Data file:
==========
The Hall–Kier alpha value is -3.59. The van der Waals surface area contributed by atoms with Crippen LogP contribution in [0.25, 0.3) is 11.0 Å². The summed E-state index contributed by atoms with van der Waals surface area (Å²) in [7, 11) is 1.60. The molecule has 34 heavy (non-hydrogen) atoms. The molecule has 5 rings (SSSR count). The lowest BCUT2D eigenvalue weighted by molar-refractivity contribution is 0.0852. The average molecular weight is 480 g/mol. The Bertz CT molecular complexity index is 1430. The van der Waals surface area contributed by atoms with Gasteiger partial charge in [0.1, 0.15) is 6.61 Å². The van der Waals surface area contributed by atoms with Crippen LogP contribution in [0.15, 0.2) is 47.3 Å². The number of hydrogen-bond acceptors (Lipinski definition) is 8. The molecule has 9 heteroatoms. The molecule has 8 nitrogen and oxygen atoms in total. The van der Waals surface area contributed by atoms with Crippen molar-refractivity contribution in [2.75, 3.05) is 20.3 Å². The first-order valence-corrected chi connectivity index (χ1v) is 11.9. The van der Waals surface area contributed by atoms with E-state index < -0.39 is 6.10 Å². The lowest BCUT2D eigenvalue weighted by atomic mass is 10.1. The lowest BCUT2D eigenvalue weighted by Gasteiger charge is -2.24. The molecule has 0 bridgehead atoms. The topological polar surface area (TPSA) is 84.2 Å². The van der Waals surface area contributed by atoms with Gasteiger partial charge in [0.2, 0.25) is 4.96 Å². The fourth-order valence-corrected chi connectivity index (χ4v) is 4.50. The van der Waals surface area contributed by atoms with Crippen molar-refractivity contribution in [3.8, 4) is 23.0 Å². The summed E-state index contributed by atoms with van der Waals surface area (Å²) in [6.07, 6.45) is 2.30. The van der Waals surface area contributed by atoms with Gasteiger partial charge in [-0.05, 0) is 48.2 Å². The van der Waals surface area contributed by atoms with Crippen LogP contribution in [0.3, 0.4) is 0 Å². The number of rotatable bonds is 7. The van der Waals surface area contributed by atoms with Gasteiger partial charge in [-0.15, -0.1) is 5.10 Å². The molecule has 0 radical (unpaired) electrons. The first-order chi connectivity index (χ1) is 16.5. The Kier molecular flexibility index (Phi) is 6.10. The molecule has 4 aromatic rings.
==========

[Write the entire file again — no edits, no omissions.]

The Hall–Kier alpha value is -3.59. The van der Waals surface area contributed by atoms with Crippen LogP contribution in [0.25, 0.3) is 11.0 Å². The summed E-state index contributed by atoms with van der Waals surface area (Å²) in [7, 11) is 1.60. The molecule has 34 heavy (non-hydrogen) atoms. The molecule has 5 rings (SSSR count). The lowest BCUT2D eigenvalue weighted by molar-refractivity contribution is 0.0852. The average molecular weight is 480 g/mol. The Bertz CT molecular complexity index is 1430. The van der Waals surface area contributed by atoms with Gasteiger partial charge in [0.1, 0.15) is 6.61 Å². The van der Waals surface area contributed by atoms with Crippen LogP contribution in [0.15, 0.2) is 47.3 Å². The number of hydrogen-bond acceptors (Lipinski definition) is 8. The molecule has 9 heteroatoms. The molecule has 8 nitrogen and oxygen atoms in total. The van der Waals surface area contributed by atoms with Crippen molar-refractivity contribution in [2.75, 3.05) is 20.3 Å². The first-order valence-corrected chi connectivity index (χ1v) is 11.9. The van der Waals surface area contributed by atoms with E-state index < -0.39 is 6.10 Å². The lowest BCUT2D eigenvalue weighted by atomic mass is 10.1. The lowest BCUT2D eigenvalue weighted by Gasteiger charge is -2.24. The molecule has 0 bridgehead atoms. The topological polar surface area (TPSA) is 84.2 Å². The van der Waals surface area contributed by atoms with Gasteiger partial charge in [0.2, 0.25) is 4.96 Å². The fourth-order valence-corrected chi connectivity index (χ4v) is 4.50. The van der Waals surface area contributed by atoms with Crippen molar-refractivity contribution in [3.8, 4) is 23.0 Å². The summed E-state index contributed by atoms with van der Waals surface area (Å²) in [6.07, 6.45) is 2.30. The van der Waals surface area contributed by atoms with Gasteiger partial charge in [-0.05, 0) is 48.2 Å². The van der Waals surface area contributed by atoms with Crippen LogP contribution in [0.3, 0.4) is 0 Å². The number of rotatable bonds is 7. The van der Waals surface area contributed by atoms with Gasteiger partial charge in [-0.15, -0.1) is 5.10 Å². The molecule has 0 radical (unpaired) electrons. The first-order chi connectivity index (χ1) is 16.5. The Kier molecular flexibility index (Phi) is 6.10. The molecule has 4 aromatic rings.